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|Pallippuram, Vyppin, Ernakulam district|
Ruins of the Portuguese fort in Vyppin
|Owner||Government of Kerala|
|Controlled by|| Portuguese Empire (1503-1661)|
Pallippuram Fort is a fort in Pallippuram, Vyppin, Ernakulam district of Kerala, south India. It was built by the Portuguese in 1503 and is the oldest existing European fort in India. The Dutch captured the fort in 1661 and sold it to the Kingdom of Travancore in 1789. The fort is situated in the northern extremity of Vypeen island and is hexagonal in shape, a form popularly known as ayikkotta or alikotta.
Hexagonal in shape, the lowest internal floor of the fort is raised to a height of 5 feet (1.5 m). The gate and the door posts, and the lintels are finely dressed and arched while underground there is a cellar that was used to store gunpowder. A 3.25 by 3.25 feet (0.99 m × 0.99 m) well provided a source of fresh water.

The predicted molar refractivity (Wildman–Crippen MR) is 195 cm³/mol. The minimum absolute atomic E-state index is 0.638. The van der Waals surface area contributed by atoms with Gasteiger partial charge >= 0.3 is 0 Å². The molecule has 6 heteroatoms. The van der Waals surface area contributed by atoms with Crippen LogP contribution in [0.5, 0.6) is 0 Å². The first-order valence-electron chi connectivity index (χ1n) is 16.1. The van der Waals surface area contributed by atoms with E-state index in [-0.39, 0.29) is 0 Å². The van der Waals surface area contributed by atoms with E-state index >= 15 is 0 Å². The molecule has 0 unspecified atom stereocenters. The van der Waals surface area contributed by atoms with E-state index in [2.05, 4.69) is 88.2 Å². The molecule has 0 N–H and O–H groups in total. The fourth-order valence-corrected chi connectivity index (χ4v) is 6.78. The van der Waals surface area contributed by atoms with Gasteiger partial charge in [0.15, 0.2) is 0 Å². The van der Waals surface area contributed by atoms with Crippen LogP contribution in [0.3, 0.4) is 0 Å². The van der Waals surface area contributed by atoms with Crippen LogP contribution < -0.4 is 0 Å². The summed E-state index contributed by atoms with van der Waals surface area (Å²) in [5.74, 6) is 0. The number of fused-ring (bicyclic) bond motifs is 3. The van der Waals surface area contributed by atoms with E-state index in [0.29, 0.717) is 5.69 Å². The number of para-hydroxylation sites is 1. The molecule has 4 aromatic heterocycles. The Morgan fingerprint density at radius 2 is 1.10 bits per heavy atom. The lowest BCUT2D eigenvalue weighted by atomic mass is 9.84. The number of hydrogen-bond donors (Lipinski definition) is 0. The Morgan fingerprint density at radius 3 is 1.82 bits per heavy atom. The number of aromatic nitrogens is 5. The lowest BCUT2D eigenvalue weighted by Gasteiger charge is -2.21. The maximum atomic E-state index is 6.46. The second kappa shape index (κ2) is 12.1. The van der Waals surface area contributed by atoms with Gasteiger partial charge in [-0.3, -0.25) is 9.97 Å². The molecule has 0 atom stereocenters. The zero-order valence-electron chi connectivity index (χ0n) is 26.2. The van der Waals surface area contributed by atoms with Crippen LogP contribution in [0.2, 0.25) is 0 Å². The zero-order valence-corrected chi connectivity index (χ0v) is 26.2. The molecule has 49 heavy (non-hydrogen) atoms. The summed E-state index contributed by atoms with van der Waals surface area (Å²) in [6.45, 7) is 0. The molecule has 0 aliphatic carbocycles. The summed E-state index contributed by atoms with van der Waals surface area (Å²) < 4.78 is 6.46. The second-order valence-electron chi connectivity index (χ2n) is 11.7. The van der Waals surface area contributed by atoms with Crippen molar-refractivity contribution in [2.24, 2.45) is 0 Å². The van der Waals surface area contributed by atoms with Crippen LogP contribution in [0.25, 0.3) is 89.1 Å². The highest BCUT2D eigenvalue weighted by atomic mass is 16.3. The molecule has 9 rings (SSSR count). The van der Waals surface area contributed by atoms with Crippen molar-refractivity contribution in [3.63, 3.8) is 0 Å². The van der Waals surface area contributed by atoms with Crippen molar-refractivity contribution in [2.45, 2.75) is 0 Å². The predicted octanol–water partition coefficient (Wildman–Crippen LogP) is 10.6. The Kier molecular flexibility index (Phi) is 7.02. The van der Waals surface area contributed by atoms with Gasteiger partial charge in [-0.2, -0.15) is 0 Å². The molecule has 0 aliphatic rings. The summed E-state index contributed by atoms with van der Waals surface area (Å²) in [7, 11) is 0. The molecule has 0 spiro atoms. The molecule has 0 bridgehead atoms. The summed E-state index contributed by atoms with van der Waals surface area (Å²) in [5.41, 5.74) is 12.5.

There is an opening to the north which leads to the cellar. There is a circular slab stone, on which was installed a pillar on which the radiating wooden struts supporting the upper two floors must have rested.
Each face of the fort measures 32 feet (9.8 m) long and 34 feet (10 m) high while the walls are six feet thick. Each face of the fort has three embrasures, one above the other. The central opening of the embrasures measures 2 by 2.5 feet (0.61 m × 0.76 m). The fort could have mounted as many as guns commanding all quarters round it. There is an open space inside affording easy passage to the cellar.
The fort is constructed using laterite, chunam, and wood. The walls are thickly plastered using mortar. The door way in the central circular slab is made of granite. All the six sides of the fort are overgrown with vegetation.
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